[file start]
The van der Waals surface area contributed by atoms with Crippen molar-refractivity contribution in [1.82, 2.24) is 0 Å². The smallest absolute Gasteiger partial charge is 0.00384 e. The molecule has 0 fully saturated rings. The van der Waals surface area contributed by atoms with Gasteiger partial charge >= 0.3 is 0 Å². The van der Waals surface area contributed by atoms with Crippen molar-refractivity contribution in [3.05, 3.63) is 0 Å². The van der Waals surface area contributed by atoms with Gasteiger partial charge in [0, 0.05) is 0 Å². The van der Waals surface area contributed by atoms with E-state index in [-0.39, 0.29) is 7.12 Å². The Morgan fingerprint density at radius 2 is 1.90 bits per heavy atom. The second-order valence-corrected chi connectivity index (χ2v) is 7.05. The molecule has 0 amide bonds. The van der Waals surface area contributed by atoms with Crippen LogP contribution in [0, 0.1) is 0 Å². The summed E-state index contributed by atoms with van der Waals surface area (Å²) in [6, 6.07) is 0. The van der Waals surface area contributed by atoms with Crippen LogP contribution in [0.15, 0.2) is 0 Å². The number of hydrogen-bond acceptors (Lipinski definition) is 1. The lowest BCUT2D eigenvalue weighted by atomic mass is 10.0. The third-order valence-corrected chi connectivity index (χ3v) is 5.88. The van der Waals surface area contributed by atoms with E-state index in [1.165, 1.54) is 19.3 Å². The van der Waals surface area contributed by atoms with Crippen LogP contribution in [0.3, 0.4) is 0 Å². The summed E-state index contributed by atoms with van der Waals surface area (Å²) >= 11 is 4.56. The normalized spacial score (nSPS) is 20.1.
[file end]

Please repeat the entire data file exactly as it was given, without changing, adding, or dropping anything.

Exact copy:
The van der Waals surface area contributed by atoms with Crippen molar-refractivity contribution in [1.82, 2.24) is 0 Å². The smallest absolute Gasteiger partial charge is 0.00384 e. The molecule has 0 fully saturated rings. The van der Waals surface area contributed by atoms with Gasteiger partial charge >= 0.3 is 0 Å². The van der Waals surface area contributed by atoms with Crippen molar-refractivity contribution in [3.05, 3.63) is 0 Å². The van der Waals surface area contributed by atoms with Gasteiger partial charge in [0, 0.05) is 0 Å². The van der Waals surface area contributed by atoms with E-state index in [-0.39, 0.29) is 7.12 Å². The Morgan fingerprint density at radius 2 is 1.90 bits per heavy atom. The second-order valence-corrected chi connectivity index (χ2v) is 7.05. The molecule has 0 amide bonds. The van der Waals surface area contributed by atoms with Crippen LogP contribution in [0, 0.1) is 0 Å². The summed E-state index contributed by atoms with van der Waals surface area (Å²) in [6, 6.07) is 0. The van der Waals surface area contributed by atoms with Crippen LogP contribution in [0.15, 0.2) is 0 Å². The number of hydrogen-bond acceptors (Lipinski definition) is 1. The lowest BCUT2D eigenvalue weighted by atomic mass is 10.0. The third-order valence-corrected chi connectivity index (χ3v) is 5.88. The van der Waals surface area contributed by atoms with E-state index in [1.165, 1.54) is 19.3 Å². The van der Waals surface area contributed by atoms with Crippen LogP contribution in [0.3, 0.4) is 0 Å². The summed E-state index contributed by atoms with van der Waals surface area (Å²) >= 11 is 4.56. The normalized spacial score (nSPS) is 20.1.